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Manifest Destiny West to East

Updated on January 12, 2013
Image credit: radiantskies / 123RF Stock Photo
Image credit: radiantskies / 123RF Stock Photo | Source

The migration of our early American population from east to west that gave rise to the concept of manifest destiny will likely form a neat couplet with a different sort of motion going from west to east: poison. This is not to say that things could actually have been different. They really couldn't. Where else in America could toxic waste logically be buried? Rhode Island could not realistically accommodate much in the way of industrial excess within its relatively tiny borders. There are far too many people and scarcity in terms of vacant land. But in the west, land is plentiful, and people live mostly in tiny clusters here and there. Such nice people, too. But will they become tomorrow's mutants?

The evidence is out there. And it is never pointless to hash and rehash what is already known. But the simple enormity of the number of offenses against mother earth and her children, that is to say, human beings, is staggering. The purpose of this hub, gleaned mostly from reading and, admittedly, not field work, is that there is no guarantee that toxic waste can be contained. It can only be temporarily stored in a drum, then stashed in an offbeat location -- hence, major disposers of toxic waste look optimistically toward the American West. And whatever the macabre ingredients are, they will invariably interact with and eat through any substance and eventually filter directly into the earth to infect its water systems. Ultimately, toxins will launch themselves into the air. To begin with, the seepage is minute, microscopic. Later, who knows? It will not become a tidal wave overnight. But the fact is that no scientific solution to date can prevent leakages. The gradual and automatic soiling of not just areas surrounding dumping sites but everywhere else, including the atmosphere above, is inevitable.

So, all this garbage with its fancy names, sometimes referred to in code, can be read about elsewhere in great detail and at even greater length. The body of literature on the business of secreting dangerous, unwanted commercial byproducts in faraway places is large and readily available. There is only a single conclusion. It is a ticking time bomb. At present, people live with it. They put up with it. They are aware that it is out there, somewhere, and that someone, it is hoped, must be in control. But the issue remains tucked away in the background -- physically and mentally. Again, it could not be otherwise. Toxic waste is a fact of life as ever-present as carbon. And the kind of life style we endorse insures that the manufacture of life-killing chemicals will only increase over the years to come. Still, it is anybody's guess as to when a true catastrophe rather than isolated incidents will occur. The meltdown in Japan showed just how wide-spread were the vicinities secondarily affected: nearly everywhere.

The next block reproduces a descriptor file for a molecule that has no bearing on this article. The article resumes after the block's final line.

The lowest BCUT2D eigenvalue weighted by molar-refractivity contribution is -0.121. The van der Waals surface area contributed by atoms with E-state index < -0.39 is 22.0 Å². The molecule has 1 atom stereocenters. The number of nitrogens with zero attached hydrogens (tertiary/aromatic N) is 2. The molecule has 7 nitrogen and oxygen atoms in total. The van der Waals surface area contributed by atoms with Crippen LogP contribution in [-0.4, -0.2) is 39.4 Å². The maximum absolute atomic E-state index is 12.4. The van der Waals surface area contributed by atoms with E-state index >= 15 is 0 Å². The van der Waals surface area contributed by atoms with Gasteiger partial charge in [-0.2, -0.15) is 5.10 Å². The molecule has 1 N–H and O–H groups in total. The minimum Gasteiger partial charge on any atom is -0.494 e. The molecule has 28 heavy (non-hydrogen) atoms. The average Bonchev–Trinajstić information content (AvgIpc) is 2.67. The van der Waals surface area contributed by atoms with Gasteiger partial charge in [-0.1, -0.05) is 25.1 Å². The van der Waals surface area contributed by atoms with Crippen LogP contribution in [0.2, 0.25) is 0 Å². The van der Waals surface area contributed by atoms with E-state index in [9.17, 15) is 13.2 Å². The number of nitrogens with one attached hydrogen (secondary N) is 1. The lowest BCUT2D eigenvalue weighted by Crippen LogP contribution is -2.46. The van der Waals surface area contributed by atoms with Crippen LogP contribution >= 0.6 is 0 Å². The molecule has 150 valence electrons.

It is always possible that something can be done -- a new and powerful invention, perhaps, or an idea that has not yet stormed anyone's mind. But the process of undermining all the things that support life on earth has long since begun. If we are talking millions of years, as is the rule rather than the exception in geology or plate tectonics, then it is not worth getting worked up. And yet, there is one unpredictable element that is relevant today and that is war. Its manifold preparations insure that uranium and other radioactive metals will pollute till the end. All this waste could actually be used to help destroy a hostile nation. The stuff is incompatible with human life. Barrels and barrels, or drums and drums, of toxins are readily on hand. Bomb 'em or dump 'em: what's the difference? Instantaneous death or the installment plan. No doubt there are rules and regulations about military actions. The Geneva Convention is explicit and strict in its sets of concerns. But when hatred ramps up to such a degree, powerful bombs and gook that is not exactly biodegradable seem interchangeable.

One also has to wonder why westerners, descendants of gunfighters and pioneers, made of the sterner stuff, are so weak when it comes to dumping in their own backyards. Maybe it is the money; maybe it is just pitching in. Putting hazardous matter somewhere is a necessity. All the same, it remains to be seen how this drama will play itself out. The creepy-crawl eastward, northward, southward, and possibly a little further west, of anti-nature, might eventually become everyone's destiny.

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